The Police Are The Public

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And The Public Are The Police.

Except that is in danger of ceasing to be true.

The Peelian Principle that has been enshrined in Policing since 1829 is in danger of being cast aside by our illustrious Home Secretary.

It has long been mooted that the scale of cuts being recklessly  imposed upon Policing by Call Me Dave and Mrs May is simply not sustainable.  Panic ye not, salvation is at hand.

Sara Thornton, head of National Police Chiefs Council has the answer apparently.

In order to avoid putting too much stress on our already over-worked Police Officers (NOT sarcasm) they simply won’t pitch up to crimes such as vehicle crime and some burglaries.  

Not turning up to a burglary (and other serious crimes) is quite simply inconceivable.

It seems that there has been a concession by some, if not all, of the Chiefs, that the Police simply cannot continue to do their job efficiently in face of the past and future cuts, so a solution has been put forward that will surely drive a wedge between the Police and the Public.

Not turning up at burglaries is guaranteed to make the Police unpopular.

Is this the latest chapter of the government’s determination to turn the Public against the Police with NPCC being a willing catalyst?

It certainly seems that way to me.

The answer is surely quite simple, the Police MUST have sufficient resources available to carry out their various functions efficiently.

There are billions of pounds available for foreign aid.

The government wastes millions, if not billions, of of pounds and nobody bats an eyelid.

There MUST be funding available to reverse the criminally reckless cuts, the truth is that it doesn’t suit Dave and Cruella’s purpose to use it.

Greece, Italy, Portugal, Spain are some of the weakest economies in Europe.  Do you see them decimating their Police Services?  No, they need them more than ever.

It’s all based on lies.

Tell me I’m wrong Dave, Theresa,

Will you take the challenge?

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4 thoughts on “The Police Are The Public”

  1. Keira Cunningham

    I think you’re mixing up several different issues here – one of the main reasons for UK Policing being subjected to greater reduction in spend than some of our European counterparts is because of an OECD comparison study which showed that UK spent considerably more on it’s policing than other European countries. In addition UK Policing for a long time had one of the lowest retirement ages for it’s police officers in Europe – in Denmark for example officers retire at sixty five.
    In addition (and seperately) most EU countries have, over the past decade tried to minimise the fiscal impact of costly pension costs ( hence the Hutton review.)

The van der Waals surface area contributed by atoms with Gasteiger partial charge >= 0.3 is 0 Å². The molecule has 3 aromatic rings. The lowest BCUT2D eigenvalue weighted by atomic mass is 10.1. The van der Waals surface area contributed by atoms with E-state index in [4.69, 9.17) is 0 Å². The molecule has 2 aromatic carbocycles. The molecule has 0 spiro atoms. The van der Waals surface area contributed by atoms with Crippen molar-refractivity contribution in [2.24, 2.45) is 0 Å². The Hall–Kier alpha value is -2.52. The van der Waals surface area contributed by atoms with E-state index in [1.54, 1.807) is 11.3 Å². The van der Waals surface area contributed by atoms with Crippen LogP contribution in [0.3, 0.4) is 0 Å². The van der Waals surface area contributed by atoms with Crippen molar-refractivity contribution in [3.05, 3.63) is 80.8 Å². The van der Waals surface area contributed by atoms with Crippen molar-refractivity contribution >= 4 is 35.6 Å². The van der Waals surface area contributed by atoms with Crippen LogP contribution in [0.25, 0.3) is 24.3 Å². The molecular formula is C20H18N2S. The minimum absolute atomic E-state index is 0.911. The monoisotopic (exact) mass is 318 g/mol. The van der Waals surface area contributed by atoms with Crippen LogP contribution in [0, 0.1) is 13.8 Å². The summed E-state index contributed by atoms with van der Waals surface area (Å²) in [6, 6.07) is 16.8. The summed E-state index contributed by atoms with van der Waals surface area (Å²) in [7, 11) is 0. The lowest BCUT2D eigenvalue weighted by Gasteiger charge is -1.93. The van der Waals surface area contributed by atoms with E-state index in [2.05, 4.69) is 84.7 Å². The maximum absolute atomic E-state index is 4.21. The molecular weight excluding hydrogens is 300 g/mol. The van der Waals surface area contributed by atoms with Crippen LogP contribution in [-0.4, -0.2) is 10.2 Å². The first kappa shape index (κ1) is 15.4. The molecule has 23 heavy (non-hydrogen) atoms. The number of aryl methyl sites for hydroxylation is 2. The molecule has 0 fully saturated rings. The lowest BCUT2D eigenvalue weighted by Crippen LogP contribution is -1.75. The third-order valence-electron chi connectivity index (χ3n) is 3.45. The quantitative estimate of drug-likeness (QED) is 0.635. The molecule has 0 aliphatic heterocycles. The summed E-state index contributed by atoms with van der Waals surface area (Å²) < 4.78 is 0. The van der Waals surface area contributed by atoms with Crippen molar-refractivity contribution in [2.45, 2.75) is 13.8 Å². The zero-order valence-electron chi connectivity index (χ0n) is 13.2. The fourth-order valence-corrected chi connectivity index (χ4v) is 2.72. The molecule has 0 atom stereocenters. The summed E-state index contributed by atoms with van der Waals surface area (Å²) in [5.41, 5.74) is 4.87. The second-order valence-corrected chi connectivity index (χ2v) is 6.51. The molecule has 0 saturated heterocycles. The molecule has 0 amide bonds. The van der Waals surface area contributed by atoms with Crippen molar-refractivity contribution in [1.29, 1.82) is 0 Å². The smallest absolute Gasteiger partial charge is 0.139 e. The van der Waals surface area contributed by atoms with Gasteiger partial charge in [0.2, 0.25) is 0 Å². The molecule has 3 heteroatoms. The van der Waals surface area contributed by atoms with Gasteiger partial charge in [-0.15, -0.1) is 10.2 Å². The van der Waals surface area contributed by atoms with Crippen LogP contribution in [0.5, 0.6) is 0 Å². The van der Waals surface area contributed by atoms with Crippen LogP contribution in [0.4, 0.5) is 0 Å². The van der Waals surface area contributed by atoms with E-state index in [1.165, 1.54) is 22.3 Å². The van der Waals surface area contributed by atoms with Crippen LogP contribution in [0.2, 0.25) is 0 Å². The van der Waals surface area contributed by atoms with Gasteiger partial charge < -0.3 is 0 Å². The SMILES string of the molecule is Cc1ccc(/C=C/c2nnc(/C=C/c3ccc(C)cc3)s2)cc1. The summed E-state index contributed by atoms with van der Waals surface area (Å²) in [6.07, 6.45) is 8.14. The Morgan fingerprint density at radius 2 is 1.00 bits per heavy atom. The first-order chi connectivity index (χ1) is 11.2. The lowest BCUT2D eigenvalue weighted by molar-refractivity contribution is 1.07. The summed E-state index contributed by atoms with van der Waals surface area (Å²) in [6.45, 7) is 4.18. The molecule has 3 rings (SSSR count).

One of main reasons that Germany are at odds with Greece is that they did this restructuring even before Angela Merkel came into office and the Greeks are still holding out against it (I’m not saying which of these postions is the right one – you have to decide which policy you agree with the Greeks low retirement age high cost pension or the UK’s higher retirement age and lower cost pension).
    Finally the overseas aid budget is a complete red herring – successive governments support it , not because it’s something nice and fluffy to do but because of strong, pragmatic economic and strategic reasons that are in the UKs interest.
    The problem that many police officers (and police commentators) make and especially the Police Federation is to not look at the policy drivers behind police reform (and the changes to pensions etc) but to characterise this as some form of personal attack from either the Home Secretary, The Prime Minister or the Chancellor – thus continually talking about it in the wrong terms ie personal as opposed to policy. I think this is one of the principal reasons why the Police Federation have proved so ineffectual in countering the cuts and why ultimately they have become irrelevant.

    1. As always Keira I respect your right to hold a different opinion, but to pick up on just one of your comments I wonder how you would feel if you were 10-15 years into a Pension Scheme and then found out that you would have to pay in more, for longer and get less out? What the Tories did with the Pension Scheme was actually unlawful so they simply changed the law to make it lawful, but you presumably don’t see anything wrong with changing laws willy nilly merely to accommodate unlawful policies.

      I am not in a Pension Scheme, I am drawing mine, but I still empathise with those affected by these cruel practices.

    2. Could Keira perhaps link us to the relevant OECD study, unfortunately I am unable to locate it in their library, no doubt I am using the wrong search words.
      There is of course huge differences in function of policing systems across Europe so it is difficult to compare like for like.

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